I want to start this blog post with a farewell to a legend the world lost yesterday. I'm sitting here listening to his final album "Blackstar" and you can definitely tell he knew things were coming to an end - it's sad, deep and emotional unlike any of his other music. David Bowie, you roamed free. You were who you wanted to be, dressed the way you wanted and you were one of the first to conjoin music and art together. You weren't only about music, rather an entire movement on how to feel free to be yourself. That's what you call fearless. Rest in Peace.
Chapter 2. How exciting. If you've read the first chapter and are back to read more, I sincerely thank you for being a part of this journey with me. This is an extremely vulnerable process for me, and I'm not one that loves putting details of my life out there; but if it wasn't for this story we wouldn't be here, connected, on this platform right now. So buckle up.
Back to where we were...
2012. Cut up denim shorts, cut up t-shirts, acid wash jeans, Doc Martens. My first tattoo. A few months later my 2nd and 3rd tattoos. Just pure rebellion and my first dose of bitterness towards life struck.
My 3rd apartment at UC Irvine. Rebellion.
I feel like I didn't fit in at UC Irvine. Don't get me wrong. I had a bunch of friends and a great circle of people around me, but everyone was just "nice." There was nothing exciting. On campus, there was an unspoken, but common uniform - UCI sweatshirt, white shirt under (make sure it shows), jeans and Uggs. Hey, I'll admit I was a part of the cult, and it was all about comfort for me - but I felt like we were all robots. I was bored. The music I started listening to got darker (hellloo Nicolas Jaar), and let's just say I developed a certain "edge" that my square circle of friends didn't have. Armenian girls would stare at my tattoos and boyish Doc Martens, but I really didn't give a F. I just wanted to go home and make art with Sharpies and Nala next to me.
Some Sharpie artwork. Nala wanted to have some input in my sketch.
My first tattoo was an anchor on my right wrist. It's for my grandpa, he served in the Navy in Egypt and had a huge anchor tattooed on his bicep. I got it that year because he passed away on Monday, May 7th 2012. I will never forget that day. Big boss AFIFI. He was seriously the boss but never did my sister or I hear the word "no" come out of his mouth. Growing up, my older sister (KAT!) and I were pretty much raised by my grandparents, we spent the most time with them. That's only because both my parents were working their asses off building businesses to send us to a private Armenian school for over 13 years and gave us the most comfortable, worry-less childhood ever. I was a happy kid, and didn't have to worry about a thing - but always appreciated the value of hard work. I saw that it paid off and allowed you to get nice things, go places and always wanted to have that type of life - even as a kid. I remember I would dream about building something. I didn't know what, though.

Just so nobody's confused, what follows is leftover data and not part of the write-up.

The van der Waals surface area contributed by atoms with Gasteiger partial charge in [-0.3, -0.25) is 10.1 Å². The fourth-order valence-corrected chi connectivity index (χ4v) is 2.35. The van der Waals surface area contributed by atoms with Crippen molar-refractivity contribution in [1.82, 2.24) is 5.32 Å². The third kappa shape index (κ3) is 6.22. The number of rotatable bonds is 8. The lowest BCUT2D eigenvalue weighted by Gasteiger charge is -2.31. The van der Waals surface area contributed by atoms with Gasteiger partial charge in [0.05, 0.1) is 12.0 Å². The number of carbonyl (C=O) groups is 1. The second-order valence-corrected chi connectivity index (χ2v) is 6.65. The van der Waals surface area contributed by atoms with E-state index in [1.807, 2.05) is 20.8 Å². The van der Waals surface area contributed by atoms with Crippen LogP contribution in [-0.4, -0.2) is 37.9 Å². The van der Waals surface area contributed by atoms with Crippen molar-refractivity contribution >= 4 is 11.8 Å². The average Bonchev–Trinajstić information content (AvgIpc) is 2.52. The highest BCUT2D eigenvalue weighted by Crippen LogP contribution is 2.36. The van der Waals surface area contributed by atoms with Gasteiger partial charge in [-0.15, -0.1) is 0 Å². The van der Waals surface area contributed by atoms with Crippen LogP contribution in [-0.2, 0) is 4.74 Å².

My grandpa Antoine Afifi and Nala.
Me and My Grandpa.
I started to rebel once I realized life is not all sprinkles and rainbows and that invincible feeling you have as a kid doesn't last forever (Hello life after 21 years old) There were a continuous turn of events that happened in my life in 2012 that got me feeling blue - even on hot, sunny California days. I lost my grandpa, was going through a break-up and not feeling creatively fulfilled with where I was in my life. To top it all off, I had to go into group sessions at the rehab I was interning at, and pretend that I knew exactly what I was doing with a smile on my face.
Though working at the rehab center doesn't apply to what I'm doing now, it taught me how to handle the most anxious, vulnerable situations with people. I was in the first round of interns ever for the facility and there was no "intern system," let alone guidelines in place. It was a group interview, competition was fair and perky. At the end of the interview, I remember the interviewer say "You'll feel like a tennis ball in the ocean, but hang in there!" That was comforting..
I ended up being chosen for the internship. My first day was the Wednesday after for training. I had to sit in on the weekly group sessions because I was going to be running them from now on! Joy. I had to somehow manage to guide people (25-45 year olds),who were considerably older than me in their life when I hadn't even begun my life yet!! How the F were they even gonna take me seriously? I had to chose a theme to discuss every week. The day I'll never forget is when I chose "Fears" as our theme of the day. We each had to put our fears down on an index card, then everyone passed to the right and I, as the group "leader" had to read everyones fears outloud. Though I can't disclose what people wrote on there, but boy did things get serious really quick. By the end of the session, everyone had to talk about their fears. I even talked about mine and it was the fear to never be perfect. Boy am I glad that phase is over. Throughout the next few months at the rehab I did my rounds at the eating disorder facility and my last and final stop was the intensive unit, where I had to spend all day with a schizophrenic, recovering alcoholic. It was an adventure, and boy did she make me laugh (with her).
My point of this story is simply to tie into the consistent phrase in Chapter 1 of everything happening for a reason. Yes, the rehab has nothing to do with e-commerce or business, but I learned how to be tough, stand my ground and be confident in myself in order for people to take me seriously. It's extremely important to put yourself in uncomfortable situations, because we all need to learn how to adapt. When starting your own business, there are so many aspects to think about that being a part-chameleon is no option.
See you next week. xo afiferz